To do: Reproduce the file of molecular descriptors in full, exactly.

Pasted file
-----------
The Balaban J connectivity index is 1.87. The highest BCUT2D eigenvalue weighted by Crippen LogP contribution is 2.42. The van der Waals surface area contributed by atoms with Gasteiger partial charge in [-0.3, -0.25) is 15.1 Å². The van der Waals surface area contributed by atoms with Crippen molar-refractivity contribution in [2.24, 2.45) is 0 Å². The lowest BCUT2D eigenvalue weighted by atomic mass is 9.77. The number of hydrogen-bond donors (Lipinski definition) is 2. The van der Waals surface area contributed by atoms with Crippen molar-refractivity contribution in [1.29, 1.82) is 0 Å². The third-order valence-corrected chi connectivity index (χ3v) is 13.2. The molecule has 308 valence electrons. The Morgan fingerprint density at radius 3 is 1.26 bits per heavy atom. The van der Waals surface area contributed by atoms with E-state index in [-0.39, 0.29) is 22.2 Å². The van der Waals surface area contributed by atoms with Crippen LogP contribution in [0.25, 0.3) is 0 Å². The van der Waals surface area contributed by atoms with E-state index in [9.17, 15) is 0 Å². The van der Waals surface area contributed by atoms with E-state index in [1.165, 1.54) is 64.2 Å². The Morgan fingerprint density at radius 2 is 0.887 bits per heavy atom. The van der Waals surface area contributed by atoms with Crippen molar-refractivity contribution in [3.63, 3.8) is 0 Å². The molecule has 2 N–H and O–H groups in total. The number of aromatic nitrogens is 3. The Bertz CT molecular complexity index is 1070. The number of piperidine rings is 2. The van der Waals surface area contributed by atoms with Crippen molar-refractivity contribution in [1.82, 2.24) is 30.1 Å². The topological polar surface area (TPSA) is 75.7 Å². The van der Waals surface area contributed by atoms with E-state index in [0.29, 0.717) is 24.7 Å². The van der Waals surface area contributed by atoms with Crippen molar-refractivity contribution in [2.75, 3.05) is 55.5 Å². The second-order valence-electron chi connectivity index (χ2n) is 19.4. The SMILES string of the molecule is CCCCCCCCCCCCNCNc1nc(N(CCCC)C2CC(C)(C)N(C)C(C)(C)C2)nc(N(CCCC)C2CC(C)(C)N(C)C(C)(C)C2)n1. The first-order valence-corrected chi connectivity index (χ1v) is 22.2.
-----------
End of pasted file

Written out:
The Balaban J connectivity index is 1.87. The highest BCUT2D eigenvalue weighted by Crippen LogP contribution is 2.42. The van der Waals surface area contributed by atoms with Gasteiger partial charge in [-0.3, -0.25) is 15.1 Å². The van der Waals surface area contributed by atoms with Crippen molar-refractivity contribution in [2.24, 2.45) is 0 Å². The lowest BCUT2D eigenvalue weighted by atomic mass is 9.77. The number of hydrogen-bond donors (Lipinski definition) is 2. The van der Waals surface area contributed by atoms with Crippen molar-refractivity contribution in [1.29, 1.82) is 0 Å². The third-order valence-corrected chi connectivity index (χ3v) is 13.2. The molecule has 308 valence electrons. The Morgan fingerprint density at radius 3 is 1.26 bits per heavy atom. The van der Waals surface area contributed by atoms with E-state index in [-0.39, 0.29) is 22.2 Å². The van der Waals surface area contributed by atoms with Crippen LogP contribution in [0.25, 0.3) is 0 Å². The van der Waals surface area contributed by atoms with E-state index in [9.17, 15) is 0 Å². The van der Waals surface area contributed by atoms with E-state index in [1.165, 1.54) is 64.2 Å². The Morgan fingerprint density at radius 2 is 0.887 bits per heavy atom. The van der Waals surface area contributed by atoms with Crippen molar-refractivity contribution in [3.63, 3.8) is 0 Å². The molecule has 2 N–H and O–H groups in total. The number of aromatic nitrogens is 3. The Bertz CT molecular complexity index is 1070. The number of piperidine rings is 2. The van der Waals surface area contributed by atoms with Crippen molar-refractivity contribution in [1.82, 2.24) is 30.1 Å². The topological polar surface area (TPSA) is 75.7 Å². The van der Waals surface area contributed by atoms with E-state index in [0.29, 0.717) is 24.7 Å². The van der Waals surface area contributed by atoms with Crippen molar-refractivity contribution in [2.75, 3.05) is 55.5 Å². The second-order valence-electron chi connectivity index (χ2n) is 19.4. The SMILES string of the molecule is CCCCCCCCCCCCNCNc1nc(N(CCCC)C2CC(C)(C)N(C)C(C)(C)C2)nc(N(CCCC)C2CC(C)(C)N(C)C(C)(C)C2)n1. The first-order valence-corrected chi connectivity index (χ1v) is 22.2.